Despite Resistance, Nightly Curfew in 40 Israeli Coronavirus Hot Spots Goes Into Effect

During the week-long curfew, residents' movement is restricted and all non-essential businesses are closed

Ido Efrati
Nir Hasson
Send in e-mailSend in e-mail
Members of the ultra-Orthodox community stand at a bus stop in Bnei Brak, September 8, 2020.
Members of the ultra-Orthodox community stand at a bus stop in Bnei Brak, September 8, 2020.Credit: Motti Millrod
Ido Efrati
Nir Hasson

A nightly curfew on 40 towns and neighborhoods across Israel began Tuesday, in a bid to curb the spread of the coronavirus in hardest hit localities.

The curfew, which will last until September 15, takes effect daily from 7 P.M. until 5 A.M. During curfews, residents will be able to walk up to 500 meters (0.3 miles) from their homes, and all businesses that are not essential will be closed.

In addition, the education system in these localities will shift to distance learning, except special education. Gatherings in closed spaces will also be to be limited to up to 10 people, and up to 20 in open areas.

Earlier on Tuesday, the Ministerial Committee for Restricted Areas approved the list of 40 localities compiled by the Health Ministry.

A map of COVID-19 hot spots.

The government was expected to impose the night curfew on Monday, but the move was postponed to Tuesday due to a delay in finalizing the list of localities following talks with the heads of authorities.

Knesset members and mayors assailed the decision, terming it disproportionate and ineffective. Ultra-Orthodox MKs also said the curfew was discriminatory, since it was being imposed on ultra-Orthodox towns in their entirety but only on selected neighborhoods of other Jewish towns, with the sole exception of Netivot.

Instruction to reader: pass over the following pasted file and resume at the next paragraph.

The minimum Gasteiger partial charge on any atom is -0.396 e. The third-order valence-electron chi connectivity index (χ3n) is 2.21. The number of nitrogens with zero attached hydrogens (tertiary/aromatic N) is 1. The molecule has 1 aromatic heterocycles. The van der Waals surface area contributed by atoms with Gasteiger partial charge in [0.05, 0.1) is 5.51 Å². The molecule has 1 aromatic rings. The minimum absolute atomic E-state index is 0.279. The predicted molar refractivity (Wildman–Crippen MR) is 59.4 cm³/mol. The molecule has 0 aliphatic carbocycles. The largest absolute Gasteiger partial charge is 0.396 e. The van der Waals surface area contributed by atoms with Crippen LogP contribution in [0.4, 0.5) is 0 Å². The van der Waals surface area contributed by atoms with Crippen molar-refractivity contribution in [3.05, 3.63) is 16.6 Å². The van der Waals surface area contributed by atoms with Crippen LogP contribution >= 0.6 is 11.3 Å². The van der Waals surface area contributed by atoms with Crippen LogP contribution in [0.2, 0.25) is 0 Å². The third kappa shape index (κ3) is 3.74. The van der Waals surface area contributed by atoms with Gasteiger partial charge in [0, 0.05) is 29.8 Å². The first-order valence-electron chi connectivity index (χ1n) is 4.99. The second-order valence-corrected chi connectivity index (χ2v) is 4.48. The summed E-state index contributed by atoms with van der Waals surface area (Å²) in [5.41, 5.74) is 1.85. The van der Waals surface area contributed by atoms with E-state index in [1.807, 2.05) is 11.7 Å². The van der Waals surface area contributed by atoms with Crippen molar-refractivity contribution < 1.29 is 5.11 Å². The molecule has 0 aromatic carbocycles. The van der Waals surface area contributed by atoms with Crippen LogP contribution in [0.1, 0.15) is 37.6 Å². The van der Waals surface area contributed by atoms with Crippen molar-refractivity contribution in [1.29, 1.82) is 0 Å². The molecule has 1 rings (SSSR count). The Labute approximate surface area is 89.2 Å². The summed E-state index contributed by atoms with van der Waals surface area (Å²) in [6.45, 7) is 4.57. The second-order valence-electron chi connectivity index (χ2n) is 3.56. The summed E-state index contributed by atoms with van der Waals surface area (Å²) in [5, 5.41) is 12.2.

Children in the neighborhood of Romema, in Jerusalem, after it was put under lockdown to prevent the spread of coronavirus, May 1, 2020.
Children in the neighborhood of Romema, in Jerusalem, after it was put under lockdown to prevent the spread of coronavirus, May 1, 2020.Credit: Ohad Zwigenberg

“It’s outrageous that in certain cities, whose mayors belong to a certain party, they are capable of imposing a curfew by neighborhood, but when it comes to ultra-Orthodox cities, they don’t know how to divide the city into neighborhoods,” Deputy Education Minister Meir Porush of the United Torah Judaism party said Tuesday.

Deputy Transportation Minister Uri Maklev, also of UTJ, added that the cabinet “chose the easy, ineffective way – locking down entire cities. Closing schools in those places is a major blow to education and the economy and increases morbidity,” meaning incidence of the virus.

Betar Ilit, an ultra-Orthodox town, said in a statement, “We won’t lend a hand to discrimination against the ultra-Orthodox public. We demand full transparency about infection rate data and detailed explanations about why a curfew was imposed on an entire ultra-Orthodox city rather than by neighborhood. We can’t provide backing to steps taken without transparency.”

Israel's coronavirus traffic light plan

In Jerusalem, where only certain neighborhoods are being placed under curfew, Mayor Moshe Leon said he objected even to that. “A nighttime curfew on neighborhoods in the western part of the city is simply ineffective,” he said. “The virus doesn’t have hours when it rests.”